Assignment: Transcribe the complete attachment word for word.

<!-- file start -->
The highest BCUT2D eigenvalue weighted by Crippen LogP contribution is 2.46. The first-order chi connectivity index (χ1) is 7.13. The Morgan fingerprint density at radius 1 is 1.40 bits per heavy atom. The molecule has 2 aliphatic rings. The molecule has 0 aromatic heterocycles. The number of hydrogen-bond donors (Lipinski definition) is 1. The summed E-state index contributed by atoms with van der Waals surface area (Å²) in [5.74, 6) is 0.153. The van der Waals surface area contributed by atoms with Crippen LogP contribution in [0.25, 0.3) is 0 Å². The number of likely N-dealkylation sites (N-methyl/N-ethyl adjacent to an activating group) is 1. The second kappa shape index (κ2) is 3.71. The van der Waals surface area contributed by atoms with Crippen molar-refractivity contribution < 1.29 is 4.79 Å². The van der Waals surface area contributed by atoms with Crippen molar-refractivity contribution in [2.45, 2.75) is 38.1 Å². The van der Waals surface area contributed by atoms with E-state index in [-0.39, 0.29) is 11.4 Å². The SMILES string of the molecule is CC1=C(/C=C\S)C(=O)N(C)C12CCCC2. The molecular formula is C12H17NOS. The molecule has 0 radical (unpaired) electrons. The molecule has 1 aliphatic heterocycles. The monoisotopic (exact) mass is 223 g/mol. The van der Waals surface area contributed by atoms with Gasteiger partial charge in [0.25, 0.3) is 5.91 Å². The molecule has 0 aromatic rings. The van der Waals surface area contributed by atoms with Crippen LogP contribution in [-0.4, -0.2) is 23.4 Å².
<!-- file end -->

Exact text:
The highest BCUT2D eigenvalue weighted by Crippen LogP contribution is 2.46. The first-order chi connectivity index (χ1) is 7.13. The Morgan fingerprint density at radius 1 is 1.40 bits per heavy atom. The molecule has 2 aliphatic rings. The molecule has 0 aromatic heterocycles. The number of hydrogen-bond donors (Lipinski definition) is 1. The summed E-state index contributed by atoms with van der Waals surface area (Å²) in [5.74, 6) is 0.153. The van der Waals surface area contributed by atoms with Crippen LogP contribution in [0.25, 0.3) is 0 Å². The number of likely N-dealkylation sites (N-methyl/N-ethyl adjacent to an activating group) is 1. The second kappa shape index (κ2) is 3.71. The van der Waals surface area contributed by atoms with Crippen molar-refractivity contribution < 1.29 is 4.79 Å². The van der Waals surface area contributed by atoms with Crippen molar-refractivity contribution in [2.45, 2.75) is 38.1 Å². The van der Waals surface area contributed by atoms with E-state index in [-0.39, 0.29) is 11.4 Å². The SMILES string of the molecule is CC1=C(/C=C\S)C(=O)N(C)C12CCCC2. The molecular formula is C12H17NOS. The molecule has 0 radical (unpaired) electrons. The molecule has 1 aliphatic heterocycles. The monoisotopic (exact) mass is 223 g/mol. The van der Waals surface area contributed by atoms with Gasteiger partial charge in [0.25, 0.3) is 5.91 Å². The molecule has 0 aromatic rings. The van der Waals surface area contributed by atoms with Crippen LogP contribution in [-0.4, -0.2) is 23.4 Å².